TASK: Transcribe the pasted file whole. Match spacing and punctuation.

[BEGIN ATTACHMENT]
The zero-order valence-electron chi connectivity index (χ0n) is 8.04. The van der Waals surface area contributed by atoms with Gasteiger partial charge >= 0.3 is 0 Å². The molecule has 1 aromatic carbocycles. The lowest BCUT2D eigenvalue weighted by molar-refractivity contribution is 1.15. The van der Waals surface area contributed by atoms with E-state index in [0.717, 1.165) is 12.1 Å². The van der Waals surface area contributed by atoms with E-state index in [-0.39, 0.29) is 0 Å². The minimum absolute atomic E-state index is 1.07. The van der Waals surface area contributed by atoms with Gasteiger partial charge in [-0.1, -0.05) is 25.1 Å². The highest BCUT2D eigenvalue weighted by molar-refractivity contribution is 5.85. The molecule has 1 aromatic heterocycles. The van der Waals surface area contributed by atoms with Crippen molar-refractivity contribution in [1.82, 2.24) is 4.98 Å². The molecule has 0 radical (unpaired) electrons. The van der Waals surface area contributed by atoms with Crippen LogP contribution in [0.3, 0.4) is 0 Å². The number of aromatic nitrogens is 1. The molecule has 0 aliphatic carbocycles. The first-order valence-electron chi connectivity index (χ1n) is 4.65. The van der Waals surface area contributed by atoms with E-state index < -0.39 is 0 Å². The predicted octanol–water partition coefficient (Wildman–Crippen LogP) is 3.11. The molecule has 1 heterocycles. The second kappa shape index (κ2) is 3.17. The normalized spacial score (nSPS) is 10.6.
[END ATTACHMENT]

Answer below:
The zero-order valence-electron chi connectivity index (χ0n) is 8.04. The van der Waals surface area contributed by atoms with Gasteiger partial charge >= 0.3 is 0 Å². The molecule has 1 aromatic carbocycles. The lowest BCUT2D eigenvalue weighted by molar-refractivity contribution is 1.15. The van der Waals surface area contributed by atoms with E-state index in [0.717, 1.165) is 12.1 Å². The van der Waals surface area contributed by atoms with E-state index in [-0.39, 0.29) is 0 Å². The minimum absolute atomic E-state index is 1.07. The van der Waals surface area contributed by atoms with Gasteiger partial charge in [-0.1, -0.05) is 25.1 Å². The highest BCUT2D eigenvalue weighted by molar-refractivity contribution is 5.85. The molecule has 1 aromatic heterocycles. The van der Waals surface area contributed by atoms with Crippen molar-refractivity contribution in [1.82, 2.24) is 4.98 Å². The molecule has 0 radical (unpaired) electrons. The van der Waals surface area contributed by atoms with Crippen LogP contribution in [0.3, 0.4) is 0 Å². The number of aromatic nitrogens is 1. The molecule has 0 aliphatic carbocycles. The first-order valence-electron chi connectivity index (χ1n) is 4.65. The van der Waals surface area contributed by atoms with E-state index < -0.39 is 0 Å². The predicted octanol–water partition coefficient (Wildman–Crippen LogP) is 3.11. The molecule has 1 heterocycles. The second kappa shape index (κ2) is 3.17. The normalized spacial score (nSPS) is 10.6.